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Images

Static images

  • This element can be used for placing images inside the document.
  • By default, It preserves the image's aspect ratio.
  • The image is loaded into SkiaSharp.Image object. Notice that all limitations are derived. For example, available image formats may differ by platform.
  • You can use images in any common raster format, e.g. JPG, PNG, BMB, etc. More details
csharp
// it is possible to provide an image as:
 
// 1) a binary array
byte[] imageData = File.ReadAllBytes("path/to/logo.png")
container.Image(imageData)

// 2) a fileName
container.Image("path/myFile.png")

// 3) a stream
using var stream = new FileStream("logo.png", FileMode.Open);
container.Image(stream);
// it is possible to provide an image as:
 
// 1) a binary array
byte[] imageData = File.ReadAllBytes("path/to/logo.png")
container.Image(imageData)

// 2) a fileName
container.Image("path/myFile.png")

// 3) a stream
using var stream = new FileStream("logo.png", FileMode.Open);
container.Image(stream);

By default, the Image element wants to use entire provided width while preserving its aspect ratio. You can change that behavior using one of the available options:

  1. ImageScaling.FitWidth - the element scales to take entire available width. Default.
  2. ImageScaling.FitHeight - the element scales to take entire available height. Good in conjunction with constraining elements.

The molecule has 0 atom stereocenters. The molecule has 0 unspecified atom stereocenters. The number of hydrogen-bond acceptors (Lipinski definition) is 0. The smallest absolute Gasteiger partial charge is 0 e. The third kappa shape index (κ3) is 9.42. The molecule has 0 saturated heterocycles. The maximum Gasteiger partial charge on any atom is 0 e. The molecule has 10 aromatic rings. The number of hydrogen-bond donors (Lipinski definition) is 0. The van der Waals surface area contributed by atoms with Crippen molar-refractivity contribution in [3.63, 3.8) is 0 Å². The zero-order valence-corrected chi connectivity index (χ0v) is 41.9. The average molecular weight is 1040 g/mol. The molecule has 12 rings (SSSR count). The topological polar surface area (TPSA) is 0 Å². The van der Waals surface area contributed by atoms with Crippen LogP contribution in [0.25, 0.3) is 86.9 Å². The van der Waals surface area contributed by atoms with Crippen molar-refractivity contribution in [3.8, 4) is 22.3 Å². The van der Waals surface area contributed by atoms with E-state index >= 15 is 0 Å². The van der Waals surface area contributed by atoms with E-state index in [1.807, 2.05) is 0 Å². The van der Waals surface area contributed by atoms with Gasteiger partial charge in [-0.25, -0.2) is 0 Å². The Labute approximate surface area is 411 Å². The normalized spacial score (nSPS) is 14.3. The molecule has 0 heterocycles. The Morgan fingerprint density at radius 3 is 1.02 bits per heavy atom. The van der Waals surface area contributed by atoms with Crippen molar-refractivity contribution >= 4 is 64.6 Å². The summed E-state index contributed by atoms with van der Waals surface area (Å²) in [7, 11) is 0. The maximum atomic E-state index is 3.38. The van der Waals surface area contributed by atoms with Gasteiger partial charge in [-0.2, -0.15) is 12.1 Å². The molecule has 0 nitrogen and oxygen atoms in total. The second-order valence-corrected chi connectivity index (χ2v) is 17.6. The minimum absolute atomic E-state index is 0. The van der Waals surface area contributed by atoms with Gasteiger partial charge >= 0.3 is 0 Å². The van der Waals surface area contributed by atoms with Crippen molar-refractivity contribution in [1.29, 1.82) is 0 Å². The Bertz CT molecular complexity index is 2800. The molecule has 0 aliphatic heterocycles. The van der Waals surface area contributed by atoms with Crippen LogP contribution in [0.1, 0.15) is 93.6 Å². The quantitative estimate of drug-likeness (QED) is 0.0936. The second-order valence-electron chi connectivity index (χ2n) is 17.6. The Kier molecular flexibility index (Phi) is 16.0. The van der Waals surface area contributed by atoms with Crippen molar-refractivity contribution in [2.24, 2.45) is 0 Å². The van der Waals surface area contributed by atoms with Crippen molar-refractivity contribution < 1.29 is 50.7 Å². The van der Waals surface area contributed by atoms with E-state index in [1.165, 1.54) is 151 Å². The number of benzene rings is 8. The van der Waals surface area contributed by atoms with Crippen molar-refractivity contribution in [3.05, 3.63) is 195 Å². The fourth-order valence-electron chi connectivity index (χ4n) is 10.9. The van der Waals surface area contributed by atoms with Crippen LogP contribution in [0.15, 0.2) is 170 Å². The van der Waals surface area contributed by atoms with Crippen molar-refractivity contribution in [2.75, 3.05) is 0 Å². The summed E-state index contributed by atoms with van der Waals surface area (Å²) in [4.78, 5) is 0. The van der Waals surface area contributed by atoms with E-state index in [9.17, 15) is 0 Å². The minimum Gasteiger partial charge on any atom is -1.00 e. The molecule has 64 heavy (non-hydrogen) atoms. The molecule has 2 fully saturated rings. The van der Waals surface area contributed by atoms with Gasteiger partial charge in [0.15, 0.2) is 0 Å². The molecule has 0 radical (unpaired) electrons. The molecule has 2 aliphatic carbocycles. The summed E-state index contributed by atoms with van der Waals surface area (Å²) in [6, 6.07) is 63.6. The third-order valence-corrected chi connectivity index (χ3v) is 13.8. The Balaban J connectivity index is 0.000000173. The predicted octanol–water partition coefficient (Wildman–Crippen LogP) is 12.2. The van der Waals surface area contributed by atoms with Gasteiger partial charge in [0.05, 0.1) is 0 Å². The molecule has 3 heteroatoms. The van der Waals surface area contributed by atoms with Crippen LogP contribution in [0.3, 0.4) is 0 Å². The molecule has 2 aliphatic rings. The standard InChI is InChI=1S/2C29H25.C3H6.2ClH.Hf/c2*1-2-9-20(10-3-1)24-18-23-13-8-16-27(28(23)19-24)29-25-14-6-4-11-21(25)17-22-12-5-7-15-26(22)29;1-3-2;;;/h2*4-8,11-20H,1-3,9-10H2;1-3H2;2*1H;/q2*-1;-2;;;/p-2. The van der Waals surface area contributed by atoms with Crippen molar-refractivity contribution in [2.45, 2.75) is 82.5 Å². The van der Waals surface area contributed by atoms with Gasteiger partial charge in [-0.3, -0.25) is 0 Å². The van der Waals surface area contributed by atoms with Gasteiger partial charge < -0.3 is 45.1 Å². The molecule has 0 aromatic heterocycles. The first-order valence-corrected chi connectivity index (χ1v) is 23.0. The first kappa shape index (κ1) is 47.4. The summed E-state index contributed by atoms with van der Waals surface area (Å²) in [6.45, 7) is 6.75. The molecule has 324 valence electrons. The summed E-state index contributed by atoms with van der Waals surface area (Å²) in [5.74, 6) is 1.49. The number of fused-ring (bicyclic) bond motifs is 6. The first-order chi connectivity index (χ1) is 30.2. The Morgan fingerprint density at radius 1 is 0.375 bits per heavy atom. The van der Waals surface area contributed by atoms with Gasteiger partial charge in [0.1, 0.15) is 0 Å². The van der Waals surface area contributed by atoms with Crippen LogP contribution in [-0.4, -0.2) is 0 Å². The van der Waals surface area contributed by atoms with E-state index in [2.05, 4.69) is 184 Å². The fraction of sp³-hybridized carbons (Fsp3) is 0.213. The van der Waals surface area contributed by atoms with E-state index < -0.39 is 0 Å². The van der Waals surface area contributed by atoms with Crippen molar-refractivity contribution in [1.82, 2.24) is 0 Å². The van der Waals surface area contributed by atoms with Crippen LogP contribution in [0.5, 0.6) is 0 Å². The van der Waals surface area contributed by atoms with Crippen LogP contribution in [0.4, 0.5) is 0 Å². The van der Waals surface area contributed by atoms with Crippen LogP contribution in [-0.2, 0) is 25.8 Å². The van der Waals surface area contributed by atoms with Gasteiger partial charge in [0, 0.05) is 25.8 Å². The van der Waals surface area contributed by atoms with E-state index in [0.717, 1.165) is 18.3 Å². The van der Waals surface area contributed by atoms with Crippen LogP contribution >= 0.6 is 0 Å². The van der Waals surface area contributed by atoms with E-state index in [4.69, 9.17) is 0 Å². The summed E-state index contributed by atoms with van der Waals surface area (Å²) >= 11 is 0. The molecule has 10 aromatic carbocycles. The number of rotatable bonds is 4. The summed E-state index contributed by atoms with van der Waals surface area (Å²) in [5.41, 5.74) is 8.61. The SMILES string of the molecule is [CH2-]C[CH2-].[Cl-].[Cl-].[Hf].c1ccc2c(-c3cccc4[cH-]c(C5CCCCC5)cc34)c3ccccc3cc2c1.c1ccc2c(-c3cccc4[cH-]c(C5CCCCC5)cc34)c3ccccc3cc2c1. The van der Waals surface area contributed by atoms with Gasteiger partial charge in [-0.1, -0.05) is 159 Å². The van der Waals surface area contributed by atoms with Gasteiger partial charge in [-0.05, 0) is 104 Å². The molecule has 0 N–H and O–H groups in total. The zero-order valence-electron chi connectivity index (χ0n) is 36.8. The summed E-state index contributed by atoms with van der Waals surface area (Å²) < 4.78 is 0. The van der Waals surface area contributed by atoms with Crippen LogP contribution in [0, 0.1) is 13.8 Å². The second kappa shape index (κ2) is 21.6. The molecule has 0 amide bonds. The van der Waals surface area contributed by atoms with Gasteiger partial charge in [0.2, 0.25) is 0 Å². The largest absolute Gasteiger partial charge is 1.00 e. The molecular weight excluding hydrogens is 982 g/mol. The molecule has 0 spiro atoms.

3. ImageScaling.FitArea - this is the combination of both options above. The element scales to take entire available area with preserving its aspect ratio. That means, sometimes it takes entire width and sometimes entire height. This is the safest option.
  4. ImageScaling.Resize - element resizes itself to cover entire available space. It does not preserve proportions. The image may look incorrectly scaled, therefore it is not desired in most of the cases.
csharp
.Image(imageData, ImageScaling.FitArea)
.Image(imageData, ImageScaling.FitArea)

DANGER

Please be careful. This component may try to enforce size constraints that are impossible to meet. Such scenarios end up with the layout exception.

Dynamic images

  • QuestPDF offers flexible layouts, therefore it is hard to predict image resolution.
  • To achieve the best image clarity, generate images with specified resolution (or multiple of the resolution for retina displays).
  • Useful when creating maps / charts.
  • This element behaves similarly to static images.
  • As an argument, it expects a function that takes available space and returns an image in a binary format.
csharp
// somewhere in your code
byte[] GenerateImage(Size size)
{
    // logic that generates and returns an image with a specific resolution
}

.Image(GenerateImage);
// somewhere in your code
byte[] GenerateImage(Size size)
{
    // logic that generates and returns an image with a specific resolution
}

.Image(GenerateImage);

Limiting image size

PDF standard uses points to describe size, where 72 points are 1 inch. Image uses pixels to describe content. However, pixel does not have any meaningful size. Only when you specify DPI (dots per inch), it is possible to translate how bix pixels are. Therefore, the library always scales the image, as determining physical image size based on its resolution just does not make sense.

To force the image to take a specified area, you can use any of the constraining elements. The simplest ones are Width and Height, e.g.:

csharp
container
    .Width(1, Unit.Inch)
    .Image(ImageElement.Image)
container
    .Width(1, Unit.Inch)
    .Image(ImageElement.Image)

Please notice that because the Image element uses a proper scaling setting by default, you do not need to use both Width and Height, as image aspect ratio is preserved.

Released under the MIT License.